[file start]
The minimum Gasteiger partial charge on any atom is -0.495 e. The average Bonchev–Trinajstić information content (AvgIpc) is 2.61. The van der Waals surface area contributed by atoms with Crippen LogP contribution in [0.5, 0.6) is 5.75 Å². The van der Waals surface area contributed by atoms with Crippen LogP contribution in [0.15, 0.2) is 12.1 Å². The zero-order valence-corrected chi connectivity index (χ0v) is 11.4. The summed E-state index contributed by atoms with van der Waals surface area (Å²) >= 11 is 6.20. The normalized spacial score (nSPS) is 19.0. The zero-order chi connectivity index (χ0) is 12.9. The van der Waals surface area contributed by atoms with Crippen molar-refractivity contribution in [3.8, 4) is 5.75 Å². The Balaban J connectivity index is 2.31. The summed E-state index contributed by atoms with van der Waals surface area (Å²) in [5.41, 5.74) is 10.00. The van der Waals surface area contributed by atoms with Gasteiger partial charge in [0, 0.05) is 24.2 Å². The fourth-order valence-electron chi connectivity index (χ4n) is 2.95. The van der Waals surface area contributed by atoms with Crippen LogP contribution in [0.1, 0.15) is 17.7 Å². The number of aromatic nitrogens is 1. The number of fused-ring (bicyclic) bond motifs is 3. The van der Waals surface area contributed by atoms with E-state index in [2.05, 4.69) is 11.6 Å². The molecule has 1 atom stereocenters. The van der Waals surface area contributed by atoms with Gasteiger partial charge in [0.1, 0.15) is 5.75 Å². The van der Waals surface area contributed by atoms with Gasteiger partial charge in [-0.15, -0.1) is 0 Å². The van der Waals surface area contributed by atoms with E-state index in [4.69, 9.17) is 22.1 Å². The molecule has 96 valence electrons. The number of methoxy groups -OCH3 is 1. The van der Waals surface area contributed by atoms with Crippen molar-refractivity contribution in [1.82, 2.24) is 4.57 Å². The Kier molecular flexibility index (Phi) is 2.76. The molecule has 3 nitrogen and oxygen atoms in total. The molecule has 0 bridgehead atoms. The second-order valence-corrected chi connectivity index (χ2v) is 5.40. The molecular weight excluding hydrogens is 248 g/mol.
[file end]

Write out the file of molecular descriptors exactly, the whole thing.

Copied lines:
The minimum Gasteiger partial charge on any atom is -0.495 e. The average Bonchev–Trinajstić information content (AvgIpc) is 2.61. The van der Waals surface area contributed by atoms with Crippen LogP contribution in [0.5, 0.6) is 5.75 Å². The van der Waals surface area contributed by atoms with Crippen LogP contribution in [0.15, 0.2) is 12.1 Å². The zero-order valence-corrected chi connectivity index (χ0v) is 11.4. The summed E-state index contributed by atoms with van der Waals surface area (Å²) >= 11 is 6.20. The normalized spacial score (nSPS) is 19.0. The zero-order chi connectivity index (χ0) is 12.9. The van der Waals surface area contributed by atoms with Crippen molar-refractivity contribution in [3.8, 4) is 5.75 Å². The Balaban J connectivity index is 2.31. The summed E-state index contributed by atoms with van der Waals surface area (Å²) in [5.41, 5.74) is 10.00. The van der Waals surface area contributed by atoms with Gasteiger partial charge in [0, 0.05) is 24.2 Å². The fourth-order valence-electron chi connectivity index (χ4n) is 2.95. The van der Waals surface area contributed by atoms with Crippen LogP contribution in [0.1, 0.15) is 17.7 Å². The number of aromatic nitrogens is 1. The number of fused-ring (bicyclic) bond motifs is 3. The van der Waals surface area contributed by atoms with E-state index in [2.05, 4.69) is 11.6 Å². The molecule has 1 atom stereocenters. The van der Waals surface area contributed by atoms with Gasteiger partial charge in [0.1, 0.15) is 5.75 Å². The van der Waals surface area contributed by atoms with Gasteiger partial charge in [-0.15, -0.1) is 0 Å². The van der Waals surface area contributed by atoms with E-state index in [4.69, 9.17) is 22.1 Å². The molecule has 96 valence electrons. The number of methoxy groups -OCH3 is 1. The van der Waals surface area contributed by atoms with Crippen molar-refractivity contribution in [1.82, 2.24) is 4.57 Å². The Kier molecular flexibility index (Phi) is 2.76. The molecule has 3 nitrogen and oxygen atoms in total. The molecule has 0 bridgehead atoms. The second-order valence-corrected chi connectivity index (χ2v) is 5.40. The molecular weight excluding hydrogens is 248 g/mol.